Dr Camilla Power
I am a social anthropologist interested in the evolutionary emergence of human culture. I combine interdisciplinary perspectives of Darwinian and behavioural ecology modelling with primatology, archaeology, and hunter-gatherer ethnography. My fieldwork has been with Hadza hunter-gatherers in Tanzania researching gender ritual.
Humans are the symbolic species. My research encompasses models which can account for the origins of symbolism including language, art, religion, gender and kinship. Among my main areas of research are African hunter-gatherer cosmology, ritual and gender relations; comparison of the symbolic archaeological record of modern humans and neanderthals; Darwinian modelling for the evolution of language and ritual; rock art, life history and cooperative childcare
Female reproductive synchrony and male behaviour: from monkeys to Neanderthals and modern humans. PaleoAnthropology
Knight, C. and C. Power (2012). Social conditions for the emergence of language. In M. Tallerman and K.Gibson (eds), The Oxford Handbook of Language Evolution. Oxford: Oxford University Press.
Power, C. and C Knight 2012. Arrest for attempted street theatre. Anthropology Today 28, 24-26.
Power, C. 2011. Lunarchy in the Kingdom of England. Radical Anthropology 5, 18-26.
Power, C. 2010. Cosmetics, identity and consciousness. Journal of Consciousness Studies 17, 73-94
Power, C. 2009. Sexual selection models for the emergence of symbolic communication: Why they should be reversed. In R. Botha and C. Knight (eds) The Cradle of Language. Oxford: Oxford University press, pp.257-280.
Opie, K. and C. Power 2008. Grandmothering and female coalitions: A basis for matrilineal priority? In N. J. Allen, H. Callan, R. Dunbar and W. James (eds) Early Human Kinship: From sex to social reproduction. Malden, MA and Oxford: Blackwells, pp. 168-186.
Knight, C. and C. Power 2005. Grandmothers, politics, and getting back to science. In E. Voland, A. Chasiotis and W. Schienfenhövel (eds.), Grandmotherhood: The evolutionary significance of the second half of female life. New Brunswick: Rutgers, pp. 81-98.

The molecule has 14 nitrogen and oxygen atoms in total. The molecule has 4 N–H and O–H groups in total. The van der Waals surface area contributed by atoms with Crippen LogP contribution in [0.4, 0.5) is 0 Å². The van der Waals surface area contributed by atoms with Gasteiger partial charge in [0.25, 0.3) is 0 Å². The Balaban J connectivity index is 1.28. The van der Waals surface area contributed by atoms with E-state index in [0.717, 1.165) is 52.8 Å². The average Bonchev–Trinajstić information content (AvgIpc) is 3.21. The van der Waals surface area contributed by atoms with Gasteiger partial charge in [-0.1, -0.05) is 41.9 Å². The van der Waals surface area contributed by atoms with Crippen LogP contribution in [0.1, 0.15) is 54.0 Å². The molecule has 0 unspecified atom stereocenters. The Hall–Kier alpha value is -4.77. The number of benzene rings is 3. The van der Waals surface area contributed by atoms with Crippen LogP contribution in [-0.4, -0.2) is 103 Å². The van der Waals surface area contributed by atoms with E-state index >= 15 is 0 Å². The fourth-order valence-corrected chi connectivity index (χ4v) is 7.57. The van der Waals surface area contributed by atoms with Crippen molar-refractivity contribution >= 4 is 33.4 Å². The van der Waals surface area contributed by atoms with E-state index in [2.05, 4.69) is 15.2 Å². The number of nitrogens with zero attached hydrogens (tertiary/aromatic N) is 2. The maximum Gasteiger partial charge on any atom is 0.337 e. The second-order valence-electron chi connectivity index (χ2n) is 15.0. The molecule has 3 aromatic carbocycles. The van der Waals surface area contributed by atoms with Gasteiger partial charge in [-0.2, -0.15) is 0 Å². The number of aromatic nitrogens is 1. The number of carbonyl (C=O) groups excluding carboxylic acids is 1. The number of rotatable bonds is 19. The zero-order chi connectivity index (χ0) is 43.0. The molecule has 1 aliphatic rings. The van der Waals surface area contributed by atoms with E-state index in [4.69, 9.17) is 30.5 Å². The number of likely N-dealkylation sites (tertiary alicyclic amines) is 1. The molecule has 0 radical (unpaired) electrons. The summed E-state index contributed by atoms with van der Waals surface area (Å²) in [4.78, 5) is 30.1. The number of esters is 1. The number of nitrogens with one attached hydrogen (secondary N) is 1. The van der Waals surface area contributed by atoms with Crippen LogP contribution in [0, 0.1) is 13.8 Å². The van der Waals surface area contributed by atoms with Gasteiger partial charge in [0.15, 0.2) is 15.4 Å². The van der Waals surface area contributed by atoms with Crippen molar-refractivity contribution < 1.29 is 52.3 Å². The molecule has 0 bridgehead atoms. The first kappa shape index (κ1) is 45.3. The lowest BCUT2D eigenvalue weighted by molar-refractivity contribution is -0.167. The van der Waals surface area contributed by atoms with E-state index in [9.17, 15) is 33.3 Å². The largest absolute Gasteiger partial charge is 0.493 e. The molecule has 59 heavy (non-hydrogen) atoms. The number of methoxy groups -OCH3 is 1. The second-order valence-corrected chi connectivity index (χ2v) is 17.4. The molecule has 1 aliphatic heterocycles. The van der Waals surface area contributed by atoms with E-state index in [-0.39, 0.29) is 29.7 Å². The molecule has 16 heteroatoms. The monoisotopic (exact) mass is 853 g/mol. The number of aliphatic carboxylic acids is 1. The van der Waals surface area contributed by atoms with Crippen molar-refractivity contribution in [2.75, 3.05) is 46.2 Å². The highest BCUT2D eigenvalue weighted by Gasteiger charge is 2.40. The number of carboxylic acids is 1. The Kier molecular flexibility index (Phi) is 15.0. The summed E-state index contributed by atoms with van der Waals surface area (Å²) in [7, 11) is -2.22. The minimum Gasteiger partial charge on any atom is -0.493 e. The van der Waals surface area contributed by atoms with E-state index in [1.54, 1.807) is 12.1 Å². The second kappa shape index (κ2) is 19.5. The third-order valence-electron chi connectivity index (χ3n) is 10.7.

Power, C. 2004. Women in prehistoric art. In G. Berghaus (ed.) New Perspectives on Prehistoric Art. Praeger: Westport, CT/London, pp. 75-103.
Power, C. 2000. Secret language use at female initiation: bounding gossiping communities. In C. Knight, M. Studdert-Kennedy and J. R. Hurford (eds) The Evolutionary Emergence of Language. Social function and the origins of linguistic form. Cambridge: Cambridge University Press, pp.81-98.
Power, C. and I. Watts 1999 First gender, wrong sex. In H. Moore, T. Sanders and B. Kaare (eds) Those who play with fire. Gender, fertility and transformation in East and Southern Africa. London: Athlone Press, pp.101-132.
Power, C. 1998. Old Wives Tales. The gossip hypothesis and the reliability of cheap signals. In Approaches to the Evolution of Language: Social and Cognitive Bases (eds.) J. Hurford, C. Knight and M. Studdert-Kennedy. Cambridge: Cambridge University Press, pp. 111-129.
Power, C. and I. Watts 1997. The Woman with the Zebra’s Penis. Gender, mutability and performance. Journal of the Royal Anthropological Institute (N. S.) 3, 537-560. Knight, C., C. Power and I. Watts 1995. The human symbolic revolution: a Darwinian account. Cambridge Archaeological Journal 5, 75-114.
AI1121 Politics of Sex and Kinship
AI2142 Origins of Culture
AI2147 African Cosmology
AI3151 Biological Anthropology
AI3152 Cognitive and Linguistic Anthropology
AI3165 Human Sociobiology
Editor of Radical Anthropology